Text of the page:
U.S. Rep. Bill Pascrell, Jr. (D-NJ-8) today applauded announcements by the U.S. Departments of Energy and Interior aimed at encouraging the development of offshore wind power production. Rep. Pascrell, a House Ways and Means Committee member who authored the federal Offshore Wind Power Act in July, said that Congress should follow the administration's steps by encouraging private investment in job-creating green energy enterprises.
"As the federal government affirmed its commitment to developing offshore wind energy today, it identified the area of the New Jersey shore as the largest potential site for an offshore wind farm," said Pascrell. "While the generous amount of available federal funding and the expedited environmental studies are great news, we in Congress have recognized that taxpayers alone cannot shoulder the development of this new, promising industry. My bill would encourage private investment and create jobs here in the Garden State. I look forward to working with my colleagues for its reintroduction very soon."
In July, Rep. Pascrell introduced The Offshore Wind Power Act, which would allow investments in geothermal and offshore wind facilities to be eligible for the federal 30 percent investment tax credit, which would spur billions of dollars in private investment.
This extension of the tax credit is intended to encourage the construction of wind power facilities slated to be built at locations off the eastern seaboard, including one project near Atlantic City, N.J. Each of these facilities will require heavy equipment, including massive wind turbines, to be manufactured near the project's location.
The legislation would also amend a part of the 2010 tax compromise that requires construction of offshore wind power projects to begin before the end of 2011 in order receive the tax credit. Through the bill, all offshore wind power projects would be eligible for the tax credit as long as construction begins before Dec. 31, 2017.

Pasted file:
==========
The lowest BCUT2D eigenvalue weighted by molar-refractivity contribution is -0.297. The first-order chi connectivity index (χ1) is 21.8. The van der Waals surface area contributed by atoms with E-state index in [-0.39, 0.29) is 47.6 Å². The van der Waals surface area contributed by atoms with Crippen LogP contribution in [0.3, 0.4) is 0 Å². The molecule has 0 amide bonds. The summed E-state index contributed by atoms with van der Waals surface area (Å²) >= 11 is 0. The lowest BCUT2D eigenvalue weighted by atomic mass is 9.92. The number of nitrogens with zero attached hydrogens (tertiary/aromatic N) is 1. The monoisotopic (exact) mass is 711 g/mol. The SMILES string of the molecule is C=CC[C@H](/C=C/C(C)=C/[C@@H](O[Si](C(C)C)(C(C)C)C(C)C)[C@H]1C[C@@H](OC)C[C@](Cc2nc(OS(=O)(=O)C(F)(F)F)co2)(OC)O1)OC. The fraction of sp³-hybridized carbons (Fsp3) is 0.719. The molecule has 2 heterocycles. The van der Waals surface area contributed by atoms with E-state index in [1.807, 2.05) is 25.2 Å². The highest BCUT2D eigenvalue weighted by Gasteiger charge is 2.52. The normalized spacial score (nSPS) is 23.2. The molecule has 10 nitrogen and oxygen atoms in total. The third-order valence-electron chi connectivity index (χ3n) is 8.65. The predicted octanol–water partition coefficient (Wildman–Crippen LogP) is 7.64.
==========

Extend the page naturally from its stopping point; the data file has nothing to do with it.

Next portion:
This change would accommodate the approximately 5-year period to build an offshore wind power facility -- as opposed to a land-based facility, which typically takes about three years to build.
Today, Secretary of the Interior Ken Salazar and Secretary of Energy Steven Chu jointly announced the formulation of the National Strategic Work Plan for Offshore Wind. The effort is the first-ever interagency plan on offshore wind energy. It focuses on overcoming three key challenges: the relatively high cost of offshore wind energy; technical challenges surrounding installation, operations, and grid interconnection; and the lack of site data and experience with project permitting processes.
As part of the plan, Secretary Salazar identified four Wind Energy Areas offshore the mid-Atlantic as part of Interior's "Smart from the Start' approach announced in November 2010 that uses appropriate designated areas, coordinated environmental studies, large-scale planning and expedited approval processes to speed offshore wind energy development.
The areas -- on the Outer Continental Shelf offshore New Jersey (417 square nautical miles), Delaware (122), Maryland (207), and Virginia (165) -- will receive early environmental reviews that will help to lessen the time required for review, leasing and approval of offshore wind turbine facilities.
In support of this Strategic Work Plan, Secretary Chu announced today the release of three solicitations, representing up to $50.5 million over 5 years, to develop breakthrough offshore wind energy technology and to reduce specific market barriers to its deployment.